Describe Connie's relationship with her mother, father, and sister.
There is no intimacy or tenderness in the relationships that Connie has with her family members. Her parents also have little, if any, knowledge of Connie's associations and activities.
A pretty girl, fifteen-year-old Connie is entirely self-absorbed. Her mother criticizes her for her vanity whenever she gazes in the mirror. But, Connie "look(s) right through her mother, into a shadowy vision of herself as she was right at that moment: she knew she was pretty and that was everything." For the most part, Connie ignores the other members of her family. Her sister June, who is twenty-four, is "plain and chunky," so Connie does not like the fact that June works as a secretary at her high school. Furthermore, Connie dislikes how her mother and her aunts always praise June by saying what June has done, how she helps clean the house and cook, as well as how she saves money.
Connie's mother kept picking at her until Connie wished her mother were dead and she herself were dead and it were all over. "She makes me want to throw up sometimes," she complained to her friends.
Although her mother criticizes Connie frequently and tries to get her to do things around the house, she does not question Connie enough about where she has gone and what she has done. For instance, one day Connie was gone with her friend for hours, supposedly at the movies. But the next morning her mother simply asks Connie "how the movie was." When Connie, who spent three hours with a boy and did not watch any movie, replies, "So-so," her mother does not question her about the content of the movie. Nor does she ask with whom Connie watched the film and what else she did in the manner of a conscientious parent who would ascertain if Connie really did what she said she was going to do. And, because the mother and her husband never drive Connie to the shopping center, they do not know about Connie's activities there or with whom she associates.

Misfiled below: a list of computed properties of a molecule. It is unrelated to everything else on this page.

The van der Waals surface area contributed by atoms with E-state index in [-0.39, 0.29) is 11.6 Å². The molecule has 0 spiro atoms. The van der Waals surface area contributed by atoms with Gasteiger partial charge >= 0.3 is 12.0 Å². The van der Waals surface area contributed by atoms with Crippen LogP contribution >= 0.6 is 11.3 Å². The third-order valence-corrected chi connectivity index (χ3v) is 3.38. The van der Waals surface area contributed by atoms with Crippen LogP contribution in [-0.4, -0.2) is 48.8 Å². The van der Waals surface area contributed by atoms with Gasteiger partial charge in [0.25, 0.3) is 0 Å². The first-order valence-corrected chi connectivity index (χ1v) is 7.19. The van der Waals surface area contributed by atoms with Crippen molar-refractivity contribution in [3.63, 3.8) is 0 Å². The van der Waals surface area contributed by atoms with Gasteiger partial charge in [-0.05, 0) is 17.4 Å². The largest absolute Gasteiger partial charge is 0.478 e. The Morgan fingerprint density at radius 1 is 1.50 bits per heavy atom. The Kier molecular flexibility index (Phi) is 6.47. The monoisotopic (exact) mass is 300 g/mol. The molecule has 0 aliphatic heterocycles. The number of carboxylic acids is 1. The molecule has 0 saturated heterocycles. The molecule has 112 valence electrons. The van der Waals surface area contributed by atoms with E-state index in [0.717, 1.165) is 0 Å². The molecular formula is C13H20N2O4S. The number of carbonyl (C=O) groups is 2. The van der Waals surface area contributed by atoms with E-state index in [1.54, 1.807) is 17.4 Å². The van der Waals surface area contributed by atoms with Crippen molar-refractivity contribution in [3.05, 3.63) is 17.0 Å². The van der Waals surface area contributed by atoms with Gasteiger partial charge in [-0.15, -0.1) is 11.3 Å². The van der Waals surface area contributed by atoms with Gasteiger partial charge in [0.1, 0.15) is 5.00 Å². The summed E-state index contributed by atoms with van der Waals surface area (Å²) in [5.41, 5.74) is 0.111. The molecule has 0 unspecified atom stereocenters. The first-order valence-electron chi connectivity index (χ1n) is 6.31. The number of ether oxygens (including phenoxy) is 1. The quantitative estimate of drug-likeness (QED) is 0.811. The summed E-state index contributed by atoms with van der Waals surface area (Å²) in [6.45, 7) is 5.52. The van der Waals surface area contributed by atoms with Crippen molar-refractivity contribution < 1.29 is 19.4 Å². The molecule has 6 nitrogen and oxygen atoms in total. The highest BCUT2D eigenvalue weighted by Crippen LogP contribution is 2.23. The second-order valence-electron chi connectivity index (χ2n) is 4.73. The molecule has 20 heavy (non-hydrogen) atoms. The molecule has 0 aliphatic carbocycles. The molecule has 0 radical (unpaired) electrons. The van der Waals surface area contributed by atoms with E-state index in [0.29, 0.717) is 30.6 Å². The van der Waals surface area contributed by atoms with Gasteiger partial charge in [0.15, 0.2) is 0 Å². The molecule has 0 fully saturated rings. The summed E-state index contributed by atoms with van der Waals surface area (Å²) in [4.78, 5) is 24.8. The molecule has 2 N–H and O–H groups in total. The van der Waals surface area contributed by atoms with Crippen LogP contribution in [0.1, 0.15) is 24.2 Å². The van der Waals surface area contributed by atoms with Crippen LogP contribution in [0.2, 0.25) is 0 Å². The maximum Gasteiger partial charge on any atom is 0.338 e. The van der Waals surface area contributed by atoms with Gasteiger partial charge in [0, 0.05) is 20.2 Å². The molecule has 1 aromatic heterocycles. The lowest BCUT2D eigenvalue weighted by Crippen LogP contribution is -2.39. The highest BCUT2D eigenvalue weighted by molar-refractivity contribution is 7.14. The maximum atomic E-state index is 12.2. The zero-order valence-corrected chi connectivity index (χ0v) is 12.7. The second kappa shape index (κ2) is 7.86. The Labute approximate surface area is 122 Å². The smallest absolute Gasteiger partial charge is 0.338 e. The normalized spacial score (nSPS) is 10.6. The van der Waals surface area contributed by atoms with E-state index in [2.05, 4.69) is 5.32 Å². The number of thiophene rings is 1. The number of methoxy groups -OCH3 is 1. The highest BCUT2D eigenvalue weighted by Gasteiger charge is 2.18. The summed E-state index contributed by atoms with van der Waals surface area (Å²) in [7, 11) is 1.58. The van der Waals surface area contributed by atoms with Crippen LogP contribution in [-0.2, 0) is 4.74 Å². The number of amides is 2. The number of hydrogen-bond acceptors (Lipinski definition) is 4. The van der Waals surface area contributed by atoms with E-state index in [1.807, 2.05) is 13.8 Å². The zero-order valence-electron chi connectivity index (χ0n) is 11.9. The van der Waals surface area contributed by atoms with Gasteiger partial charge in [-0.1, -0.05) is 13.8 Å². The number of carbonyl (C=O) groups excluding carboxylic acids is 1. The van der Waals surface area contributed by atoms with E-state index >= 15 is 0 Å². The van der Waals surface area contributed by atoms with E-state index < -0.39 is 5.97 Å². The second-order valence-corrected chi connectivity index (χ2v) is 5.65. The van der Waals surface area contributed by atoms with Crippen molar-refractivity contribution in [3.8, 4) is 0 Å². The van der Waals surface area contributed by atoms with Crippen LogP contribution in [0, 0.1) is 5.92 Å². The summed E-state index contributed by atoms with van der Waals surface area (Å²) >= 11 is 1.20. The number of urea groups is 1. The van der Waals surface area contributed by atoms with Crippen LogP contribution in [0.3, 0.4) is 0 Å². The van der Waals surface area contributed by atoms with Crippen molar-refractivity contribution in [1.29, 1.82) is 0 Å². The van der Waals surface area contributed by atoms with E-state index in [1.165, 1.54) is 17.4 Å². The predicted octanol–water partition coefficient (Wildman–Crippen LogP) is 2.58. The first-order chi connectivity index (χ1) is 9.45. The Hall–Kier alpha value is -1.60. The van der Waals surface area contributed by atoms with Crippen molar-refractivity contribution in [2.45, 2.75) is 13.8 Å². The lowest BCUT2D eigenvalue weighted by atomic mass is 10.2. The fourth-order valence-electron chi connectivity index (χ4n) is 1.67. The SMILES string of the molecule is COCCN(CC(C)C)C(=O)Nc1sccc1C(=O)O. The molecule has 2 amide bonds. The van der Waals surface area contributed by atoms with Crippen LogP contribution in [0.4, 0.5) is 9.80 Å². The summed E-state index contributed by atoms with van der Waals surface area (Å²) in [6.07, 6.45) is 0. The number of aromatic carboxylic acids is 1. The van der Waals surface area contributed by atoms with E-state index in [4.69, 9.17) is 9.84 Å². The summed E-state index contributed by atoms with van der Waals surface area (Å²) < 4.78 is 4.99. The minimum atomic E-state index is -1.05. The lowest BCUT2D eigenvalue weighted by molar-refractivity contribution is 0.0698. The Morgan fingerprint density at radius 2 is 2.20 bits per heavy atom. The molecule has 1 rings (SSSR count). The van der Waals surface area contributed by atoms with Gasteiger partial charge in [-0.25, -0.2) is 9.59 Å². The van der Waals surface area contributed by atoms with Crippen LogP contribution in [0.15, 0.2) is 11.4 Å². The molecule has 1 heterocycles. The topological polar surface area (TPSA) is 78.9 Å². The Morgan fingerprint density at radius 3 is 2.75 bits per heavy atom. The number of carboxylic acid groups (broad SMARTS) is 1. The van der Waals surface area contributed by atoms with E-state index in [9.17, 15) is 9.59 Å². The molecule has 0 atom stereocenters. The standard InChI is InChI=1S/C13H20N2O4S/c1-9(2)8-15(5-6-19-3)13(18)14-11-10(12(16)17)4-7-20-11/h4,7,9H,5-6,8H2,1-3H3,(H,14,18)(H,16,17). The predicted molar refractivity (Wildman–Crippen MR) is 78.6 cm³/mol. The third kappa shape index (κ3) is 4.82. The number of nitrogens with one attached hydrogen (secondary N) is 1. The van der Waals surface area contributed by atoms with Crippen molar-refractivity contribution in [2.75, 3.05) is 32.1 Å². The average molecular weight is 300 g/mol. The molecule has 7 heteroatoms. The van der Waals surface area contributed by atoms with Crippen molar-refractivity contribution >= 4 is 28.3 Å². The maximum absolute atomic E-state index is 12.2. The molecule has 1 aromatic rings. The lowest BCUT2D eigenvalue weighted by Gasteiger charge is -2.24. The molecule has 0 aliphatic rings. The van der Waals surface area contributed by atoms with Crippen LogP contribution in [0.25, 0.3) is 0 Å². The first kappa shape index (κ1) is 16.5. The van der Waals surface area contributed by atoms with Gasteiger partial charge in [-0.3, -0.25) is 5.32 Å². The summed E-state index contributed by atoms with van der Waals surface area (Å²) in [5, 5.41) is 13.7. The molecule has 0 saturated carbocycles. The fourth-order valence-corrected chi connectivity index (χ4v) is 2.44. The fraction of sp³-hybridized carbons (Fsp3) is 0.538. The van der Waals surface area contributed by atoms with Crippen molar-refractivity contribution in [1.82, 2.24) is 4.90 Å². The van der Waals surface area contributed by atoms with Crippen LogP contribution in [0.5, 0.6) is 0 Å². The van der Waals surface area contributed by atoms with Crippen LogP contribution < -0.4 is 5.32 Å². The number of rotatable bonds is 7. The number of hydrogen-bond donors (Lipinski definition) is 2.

While there are verbal exchanges between her mother and Connie, her father distances himself from their conflicts and has no communication with Connie. Whenever Connie and her friend go to the shopping center, it is the other girl's father who takes them. Most of the time, Connie's father is at work. Then, when he does come home, he eats supper and reads the newspaper during the meal. Afterwards, he just goes to bed. If there is a family outing or get-together with relatives, Connie does not participate.
`The opening sentences tell us much about her relationship to her mother and to her sister. Her mother is no longer pretty, and therefore criticizes her daughter about everything. "Stop gawking at yourself," she tells her. "You think you're so pretty?" As for her father, he "was away at work most of the time and when he came home he wanted supper and he read the newspaper at supper and after supper he went to bed." He doesn't talk much to her or the rest of the family either. June was "plain and steady," the good girl who does things right and therefore the yardstick against which Connie is measured. For all of these reasons, Connie finds meaning in the music around her, which almost becomes her religion, and in this vulnerable state she becomes easy prey for the likes of Arnold Friend.